“Dead Pigs” – Floaters [MOVIE REVIEW]
“Dead Pigs” is a head-scratcher of a movie. Cathy Yan, the writer/director, considers this film to be a social satire and in its best moments, it is. But sometimes those moments are few and far between.
Opening on Old Wang (Haoyu Yang) in a Virtual Reality Gallery, he is unpleasant, selfish, and rude—a real pig. How on the nose is it that he is actually a pig farmer? Arriving home from his foray into the city, he is shocked to discover that all of his pigs, his entire livelihood, are dead. This couldn’t come at a worse time because the arrogant and ignorant Old Wang has just made an imprudent investment and owes a lot of money to some really unsavory guys.
Pivoting from the dark, dank pig farm, we next meet Candy Wang (Vivian Wu), a successful entrepreneur of a burgeoning beauty empire whose motto is “There are no ugly women, only lazy ones.” Her shop is all brightly lit pastels with happy employees and even happier customers. When Candy returns home, it is to a dilapidated condemned house that has been in her family for three generations. Shanghai’s rapacious new developers are desperate for her home. It is the last piece of land blocking their development of the new Spanish themed apartment complex that will be built around a copy of the Sagrada Familia of Barcelona. But Candy won’t budge, no matter the price. This is her home; it is her family legacy and when it’s gone, it’s irreplaceable. This, of course, matters little to the businessmen who see only dollar signs. Her refusal to sell at any price is a total mystery to them.
We next meet an aimless young woman who frequents the hippest nightclubs and restaurants. She, like most of her world, is oblivious to those who serve, including the young man who is her waiter. They will have an encounter that will enrich both of them, psychologically speaking.
Tangentially related is a doe-eyed American architect who has designed the Spanish project and must find a way to get Candy to sell.
Yan has made an engaging hodge podge of a film. Ostensibly the unifying action is the mysterious death of pigs all over the countryside and how they have been dumped into the river. But that’s a stretch because ultimately none of the stories quite coalesces and the threads don’t really dovetail until the “ah ha” moment at the very end that underscores the rapacious greed of the oligarchs and their conglomerates in the “new” China.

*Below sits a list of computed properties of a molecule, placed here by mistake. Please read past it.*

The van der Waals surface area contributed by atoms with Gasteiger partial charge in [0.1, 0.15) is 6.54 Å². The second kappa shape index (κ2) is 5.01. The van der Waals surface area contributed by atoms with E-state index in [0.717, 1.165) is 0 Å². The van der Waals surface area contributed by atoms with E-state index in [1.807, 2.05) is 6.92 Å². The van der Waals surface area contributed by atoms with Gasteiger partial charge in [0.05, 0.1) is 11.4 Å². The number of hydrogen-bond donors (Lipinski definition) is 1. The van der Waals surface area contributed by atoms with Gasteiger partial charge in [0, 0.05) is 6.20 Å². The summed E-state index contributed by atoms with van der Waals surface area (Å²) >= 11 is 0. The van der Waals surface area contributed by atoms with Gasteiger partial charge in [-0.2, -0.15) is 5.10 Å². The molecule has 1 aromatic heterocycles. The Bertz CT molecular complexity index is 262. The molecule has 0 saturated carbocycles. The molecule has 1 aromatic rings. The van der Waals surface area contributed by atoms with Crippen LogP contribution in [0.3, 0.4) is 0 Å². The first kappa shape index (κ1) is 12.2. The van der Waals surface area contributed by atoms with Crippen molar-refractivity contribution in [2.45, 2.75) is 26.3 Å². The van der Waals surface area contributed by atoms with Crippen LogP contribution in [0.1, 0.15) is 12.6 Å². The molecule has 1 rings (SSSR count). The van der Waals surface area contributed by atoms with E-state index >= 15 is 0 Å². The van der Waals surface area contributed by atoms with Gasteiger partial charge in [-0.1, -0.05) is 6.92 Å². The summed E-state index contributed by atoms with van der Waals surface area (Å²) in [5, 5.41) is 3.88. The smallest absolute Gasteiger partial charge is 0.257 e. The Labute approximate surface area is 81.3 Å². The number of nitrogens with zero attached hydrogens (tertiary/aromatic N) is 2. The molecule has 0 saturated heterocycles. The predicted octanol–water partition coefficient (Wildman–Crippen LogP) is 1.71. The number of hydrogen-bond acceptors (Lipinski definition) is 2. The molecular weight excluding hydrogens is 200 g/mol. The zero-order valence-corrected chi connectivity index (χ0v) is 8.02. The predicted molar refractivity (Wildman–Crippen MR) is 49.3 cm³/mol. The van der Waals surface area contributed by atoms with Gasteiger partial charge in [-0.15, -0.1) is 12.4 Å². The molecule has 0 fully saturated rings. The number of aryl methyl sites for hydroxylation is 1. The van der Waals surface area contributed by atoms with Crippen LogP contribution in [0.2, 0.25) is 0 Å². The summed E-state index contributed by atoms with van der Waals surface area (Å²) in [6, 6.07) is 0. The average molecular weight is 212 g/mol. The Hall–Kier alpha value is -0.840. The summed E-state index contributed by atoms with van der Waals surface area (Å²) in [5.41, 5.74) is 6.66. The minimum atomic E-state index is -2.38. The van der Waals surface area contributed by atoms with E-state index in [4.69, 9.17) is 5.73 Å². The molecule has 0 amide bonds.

Trying to tell a story of family and redemption, she has instead given us a rather surreal tale where all of the characters, one way or another, are related either by birth or by goal. It never quite works although her Bollywood touches of out-of-the-blue singing and dancing on at least one occasion and the finale of a very Chinese sing-along at the end are smile-inducing even if they add to the overall incoherency.
The acting is quite good. Vivian Wu as Candy Wang is fully developed and her plight and determination are understandable and draw you in. She represents the importance of family both in heritage and sacrifice. Haoyu Yang (Old Wang) has the most character development but Yan takes him too rapidly from nasty putz to sympathetic loser. The arcs of the other characters are rather vague and are something of a stretch in the overall theme (or at least I assume that’s what it is) of the importance of family.
And then there are the pigs. Other than a nice tie-up at the very end, they just give Yan the opportunity to play “We interrupt this story for a news break” as more and more pigs are found floating in the river.
Truth be told, I was never bored, just confused.
Yan has a great eye, but the release of this film, her debut, which premiered at Sundance in 2018, is probably an effort to capitalize on her reputation as the director of the 2020 DC Comics hit film “Birds of Prey” that starred Margot Robbie.
“Dead Pigs” shows Yan’s great eye for color and movement and character depth. It is a shame that Yan, the very good director, didn’t have more help from Yan, the not-so-good writer.
Opening May 28 in the Laemmle Virtual Cinema and at the South Bay Film Society on June 2 at the AMC Rolling Hills.
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